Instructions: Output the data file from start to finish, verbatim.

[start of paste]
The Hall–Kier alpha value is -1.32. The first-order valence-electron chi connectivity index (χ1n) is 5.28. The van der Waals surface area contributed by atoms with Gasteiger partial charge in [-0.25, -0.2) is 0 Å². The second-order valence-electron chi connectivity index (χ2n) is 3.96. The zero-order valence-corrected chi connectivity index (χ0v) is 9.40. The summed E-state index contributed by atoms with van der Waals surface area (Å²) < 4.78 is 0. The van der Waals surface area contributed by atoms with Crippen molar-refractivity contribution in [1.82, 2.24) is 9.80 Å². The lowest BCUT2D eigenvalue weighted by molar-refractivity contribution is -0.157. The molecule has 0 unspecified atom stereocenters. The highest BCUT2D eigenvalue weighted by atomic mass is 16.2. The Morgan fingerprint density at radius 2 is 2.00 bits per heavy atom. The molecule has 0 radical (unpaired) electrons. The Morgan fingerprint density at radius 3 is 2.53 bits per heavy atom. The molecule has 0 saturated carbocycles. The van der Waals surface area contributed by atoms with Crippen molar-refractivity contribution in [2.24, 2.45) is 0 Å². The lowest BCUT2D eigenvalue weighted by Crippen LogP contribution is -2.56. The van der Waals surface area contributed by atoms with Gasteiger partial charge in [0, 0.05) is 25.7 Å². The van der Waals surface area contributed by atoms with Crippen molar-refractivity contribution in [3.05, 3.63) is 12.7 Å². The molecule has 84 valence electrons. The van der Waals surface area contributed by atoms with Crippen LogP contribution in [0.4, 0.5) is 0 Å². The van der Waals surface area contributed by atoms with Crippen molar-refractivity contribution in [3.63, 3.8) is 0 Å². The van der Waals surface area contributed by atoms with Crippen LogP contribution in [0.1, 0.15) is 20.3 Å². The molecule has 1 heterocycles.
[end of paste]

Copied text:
The Hall–Kier alpha value is -1.32. The first-order valence-electron chi connectivity index (χ1n) is 5.28. The van der Waals surface area contributed by atoms with Gasteiger partial charge in [-0.25, -0.2) is 0 Å². The second-order valence-electron chi connectivity index (χ2n) is 3.96. The zero-order valence-corrected chi connectivity index (χ0v) is 9.40. The summed E-state index contributed by atoms with van der Waals surface area (Å²) < 4.78 is 0. The van der Waals surface area contributed by atoms with Crippen molar-refractivity contribution in [1.82, 2.24) is 9.80 Å². The lowest BCUT2D eigenvalue weighted by molar-refractivity contribution is -0.157. The molecule has 0 unspecified atom stereocenters. The highest BCUT2D eigenvalue weighted by atomic mass is 16.2. The Morgan fingerprint density at radius 2 is 2.00 bits per heavy atom. The molecule has 0 radical (unpaired) electrons. The Morgan fingerprint density at radius 3 is 2.53 bits per heavy atom. The molecule has 0 saturated carbocycles. The van der Waals surface area contributed by atoms with Crippen molar-refractivity contribution in [2.24, 2.45) is 0 Å². The lowest BCUT2D eigenvalue weighted by Crippen LogP contribution is -2.56. The van der Waals surface area contributed by atoms with Gasteiger partial charge in [0, 0.05) is 25.7 Å². The van der Waals surface area contributed by atoms with Crippen molar-refractivity contribution in [3.05, 3.63) is 12.7 Å². The molecule has 84 valence electrons. The van der Waals surface area contributed by atoms with Crippen LogP contribution in [0.4, 0.5) is 0 Å². The van der Waals surface area contributed by atoms with Crippen molar-refractivity contribution in [3.63, 3.8) is 0 Å². The van der Waals surface area contributed by atoms with Crippen LogP contribution in [0.1, 0.15) is 20.3 Å². The molecule has 1 heterocycles.